Any cross-cultural considerations therapists may have for practice are further complicated by the culture of the institution in which they are based. The result of the requirement to ‘serve two masters’ (Hammell, 2006) not only affects the therapists’ ability to engage with the client at an experiential level, a point that has been used in the arguments surrounding their inability to invest more in a social model (Parry 2004 and Mattingly 1998b), but also has an effect at a cultural level. This is explicit in both local and international practice and, as indicated in the case study, has a deeply significant impact on the concepts of ‘success’.

An organisational culture of healing

Therapeutic success is generally seen as a ‘return to independent, meaningful and satisfying life’ (Payton et al, 1998:211). Yet for many of the organisations within which therapists work, short waiting times, efficient discharge dates and reduced bed days are the keys to the greatestmeasure of success and financial balance. These agendas often do not match, and while it has been stated that they can have deleterious effects on each other (Parry, 2004), the impact on the client, organisation or therapist is rarely discussed. Equally, while the controlling nature of institutions has been investigated, the structure of institutions to reflect powerful ideologies, and also to protect individual clients from the potentially more damaging intentional or unintentional agendas of individual therapists, has remained under-explored. As with the practice of physiotherapy itself, how the therapists interact with the environment in which they are employed lacks critical review. There is a further aspect that needs discussion – the competing cultural assumptions embedded within organisations and the cultural background of the physiotherapist. This point is most effectively made in the context of physiotherapy in overseas development activities.

Therapists engaging in overseas development work are often involved with rehabilitation programmes that are in theory designed to meet the needs of people living in the community, rather than in institutions. Such a commitment to ‘community-based practices’ can be argued as serving ‘western’ ideals of service delivery, and can lead to assumptions of where best rehabilitation can occur, which is often socially an incorrect assumption and against the wishes of the local people themselves. This has often put the concept of community-based services in direct opposition with the concepts of human rights, themselves a western construct, as applied to disabled people (Thorburn, 1999).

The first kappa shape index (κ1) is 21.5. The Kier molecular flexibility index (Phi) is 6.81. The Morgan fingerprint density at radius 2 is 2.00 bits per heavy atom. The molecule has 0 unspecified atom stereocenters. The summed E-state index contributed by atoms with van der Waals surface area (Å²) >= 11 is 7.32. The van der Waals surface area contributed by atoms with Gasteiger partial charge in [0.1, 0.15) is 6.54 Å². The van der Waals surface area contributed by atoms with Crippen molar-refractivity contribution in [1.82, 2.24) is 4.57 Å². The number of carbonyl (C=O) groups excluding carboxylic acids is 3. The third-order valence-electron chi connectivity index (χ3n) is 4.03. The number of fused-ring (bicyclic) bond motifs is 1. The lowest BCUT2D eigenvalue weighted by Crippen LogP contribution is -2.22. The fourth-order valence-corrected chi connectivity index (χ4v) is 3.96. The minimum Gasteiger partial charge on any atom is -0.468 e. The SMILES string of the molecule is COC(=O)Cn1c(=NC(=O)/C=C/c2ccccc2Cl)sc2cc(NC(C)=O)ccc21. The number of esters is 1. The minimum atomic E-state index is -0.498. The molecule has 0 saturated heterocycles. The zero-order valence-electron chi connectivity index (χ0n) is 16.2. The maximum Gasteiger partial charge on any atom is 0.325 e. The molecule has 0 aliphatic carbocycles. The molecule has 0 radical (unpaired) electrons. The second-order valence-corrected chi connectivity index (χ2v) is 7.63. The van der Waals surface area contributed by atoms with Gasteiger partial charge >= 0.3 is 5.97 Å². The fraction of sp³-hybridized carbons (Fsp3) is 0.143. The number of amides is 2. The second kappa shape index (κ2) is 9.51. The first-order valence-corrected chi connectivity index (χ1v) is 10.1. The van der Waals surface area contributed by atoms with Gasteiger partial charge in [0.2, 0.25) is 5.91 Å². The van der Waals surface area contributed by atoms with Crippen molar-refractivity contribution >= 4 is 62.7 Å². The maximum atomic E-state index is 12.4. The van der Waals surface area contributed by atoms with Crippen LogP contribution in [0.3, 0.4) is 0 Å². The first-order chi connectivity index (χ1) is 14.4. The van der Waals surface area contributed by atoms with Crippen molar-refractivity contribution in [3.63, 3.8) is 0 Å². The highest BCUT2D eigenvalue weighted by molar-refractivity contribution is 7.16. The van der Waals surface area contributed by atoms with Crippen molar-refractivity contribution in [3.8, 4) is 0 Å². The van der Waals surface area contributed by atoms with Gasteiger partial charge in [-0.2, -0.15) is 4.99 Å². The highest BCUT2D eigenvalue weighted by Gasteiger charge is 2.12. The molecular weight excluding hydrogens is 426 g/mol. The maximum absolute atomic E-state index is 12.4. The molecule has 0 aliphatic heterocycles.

Following the initial claims of the appropriateness of CBR, and an increasing plethora of articles about particular programmes and their ‘success’, a number of studies have been published to indicate that all is not well. Many factors are seen to constitute barriers to effective implementation: funding opportunities or time between financial request and release (Crishna, 1999; Simister and Younis, 1999; Turmusani et al, 2002); internationally set mandates and criteria for success (Simister and Younis, 1999; Miles, 2002; Pfeiffer, 2003); use of expatriate staff with a high turnover in their placements (Pfeiffer, 2003); fundamental concepts of empowerment and community participation (Kendall et al, 2000, Turmusani et al, 2002); and insufficient knowledge and utilisation of local systems (Crishna, 1999; Ingstad, 1999; Simister and Younis, 1999; McConachie et al, 2001; Miles, 2002; Judd, 2003; Pfeiffer, 2003). Whether it is through the direct control and power that is maintained through being the budget provider, or indirectly by the lack of awareness/utilisation/respect for local practices, or even through the largely western concepts of empowerment, individual agency and ‘disability rights’, cultural competence remains at the heart of effective and efficient international work. The very fact that so many authors indicate that ‘implementation’ is key to CBR objectives indicates the asymmetrical nature of intended action. Miles (1996:495) states that ‘many Westerners believe there is much to offer, rather less think there is anything to learn’. The western appropriation and control of overseas rehabilitation is particularly well articulated by Hartley (2001). CBR was ‘an informal, flexible strategy with its origins in local community practice and based on local knowledge, is converted into a formal, well structured programme which is then marketed internationally to overcome a ‘‘lack of services’’ in the very same communities from which it came’ (Hartley, 2001:27). The irony of this situation is most clearly illustrated by Ingstad’s (1999) review of a programme in Botswana, in which the western ‘knowledge’ that had been presented by the World Health Organization’s (WHO’s) CBR programme ran at odds with the Tswana way of understanding and was, therefore, ineffective in making a significant difference to disabled people’s possibilities. Yet still in a critique of CBR in which they quote Ingstad’s work, Turmusani et al (2002) discuss how the issue was partly related to insufficient time for the people of Botswana to incorporate western ideas within their system of understanding. The inference was that they had not had time to shift their frame of reference rather than that there was a need for any reciprocal change from the implementers’ point of view.